Confusing tyranny with liberty.
“Here’s my message to the Cuban government and the Cuban people: The ideals that are the starting point for every revolution, America’s revolution, Cuba’s revolution, the liberation movements around the world, these ideals find their truest expression, I believe, in democracy.” (U.S. President Obama, Havana Cuba, March 22, 2016.)
Let’s hope this astounding observation resulted from bad staff work. Because, in fact, from the mid-fifties on, both Obama’s recent host (Raul Castro) and his recent mural idol (Che Guevara) were Soviet agents committed to creating a Stalinist Cuba—a vassal to the Communist motherland.
Oh, I know, I know — the media, your professors, the History Channel, Francis Ford Coppola, etc., etc., all claim the Cuban revolutionaries were noble “nationalists” who were pushed kicking and screaming into the arms of Mother Russia by blockheaded Yankee “bullying.”
Pure and perfect baloney—like practically everything that the above sources claim about the Cuban Revolution.
In fact, the leaders of the Cuban “liberation movement” (as Obama calls it) were Soviet vassals from the get-go. Starting in the mid-fifties both were proudly and faithfully working for the Soviet Union. On a visit behind the Iron Curtain, in 1953, Raul Castro metand was assigned a KGB case-officer named Nikolai Leonov. Then, in 1955, while exiled in Mexico City, Raul Castro introduced Leonov to his new Argentinean friend Ernesto “Che” Guevara.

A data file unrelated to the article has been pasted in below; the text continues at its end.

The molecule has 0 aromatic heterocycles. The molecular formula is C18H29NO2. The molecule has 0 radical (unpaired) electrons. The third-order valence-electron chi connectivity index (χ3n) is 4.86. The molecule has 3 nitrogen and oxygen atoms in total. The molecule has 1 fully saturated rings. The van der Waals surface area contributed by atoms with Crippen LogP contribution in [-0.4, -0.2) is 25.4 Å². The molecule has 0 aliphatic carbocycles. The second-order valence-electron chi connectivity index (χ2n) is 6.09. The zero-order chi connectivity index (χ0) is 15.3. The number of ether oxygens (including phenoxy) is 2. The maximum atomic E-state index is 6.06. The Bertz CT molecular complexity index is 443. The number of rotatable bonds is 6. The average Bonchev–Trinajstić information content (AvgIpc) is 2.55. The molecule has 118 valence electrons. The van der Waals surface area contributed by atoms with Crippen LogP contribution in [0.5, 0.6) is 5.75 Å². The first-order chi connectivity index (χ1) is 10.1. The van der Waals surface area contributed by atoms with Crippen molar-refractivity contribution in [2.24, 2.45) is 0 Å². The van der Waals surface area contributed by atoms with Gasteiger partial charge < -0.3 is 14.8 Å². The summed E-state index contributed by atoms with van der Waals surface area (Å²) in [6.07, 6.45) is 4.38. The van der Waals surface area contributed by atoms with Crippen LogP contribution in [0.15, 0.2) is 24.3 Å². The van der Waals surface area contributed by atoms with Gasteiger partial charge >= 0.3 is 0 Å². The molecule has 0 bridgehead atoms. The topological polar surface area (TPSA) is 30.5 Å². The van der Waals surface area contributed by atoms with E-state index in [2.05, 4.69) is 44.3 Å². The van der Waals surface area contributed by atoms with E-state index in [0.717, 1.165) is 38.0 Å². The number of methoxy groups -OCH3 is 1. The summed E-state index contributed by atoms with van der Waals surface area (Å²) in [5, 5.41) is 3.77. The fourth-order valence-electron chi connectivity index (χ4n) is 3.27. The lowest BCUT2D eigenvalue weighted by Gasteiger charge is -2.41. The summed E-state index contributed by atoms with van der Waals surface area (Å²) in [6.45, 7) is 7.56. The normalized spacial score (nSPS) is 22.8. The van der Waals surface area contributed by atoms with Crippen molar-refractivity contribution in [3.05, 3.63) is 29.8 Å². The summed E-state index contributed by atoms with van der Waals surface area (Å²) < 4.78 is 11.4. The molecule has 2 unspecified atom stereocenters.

Probably no Bobby-Soxer ever swooned over Frank Sinatra like Guevara swooned that day. Probably no Beatle-maniac gaped, giggled and screamed at Paul McCartney like the smitten Guevara when introduced to a “gen-you-wine!” Stalinist apparatchik. You see, amigos, even at that tender age Ernesto Guevara was already boasting that in his view, “the solution to the world’s problems lie behind the Iron Curtain” and signing his correspondence as “Stalin II.” Yes, it was love at first sight.
Oh, I know, I know — in the movie “Motorcycle Diaries,” Robert Redford depicts Ernesto Guevara as an idealistic youth anguished over the plight of the poor and yearning to alleviate it—a Peace Corps volunteer by another name. In fact, from his political infancy forward, Guevara was always a hard-core Stalinist. So yes, both Raul Castro and Ernest “Che” Guevara functioned as wind-up toys for a Spanish-speaking KGB agent named Nikolai Leonov.
Raul and Che had barely entered Havana, in January 1959, when more of their Soviet chums showed up to eagerly offer some “hands-on” advice—which was eagerly accepted and implemented.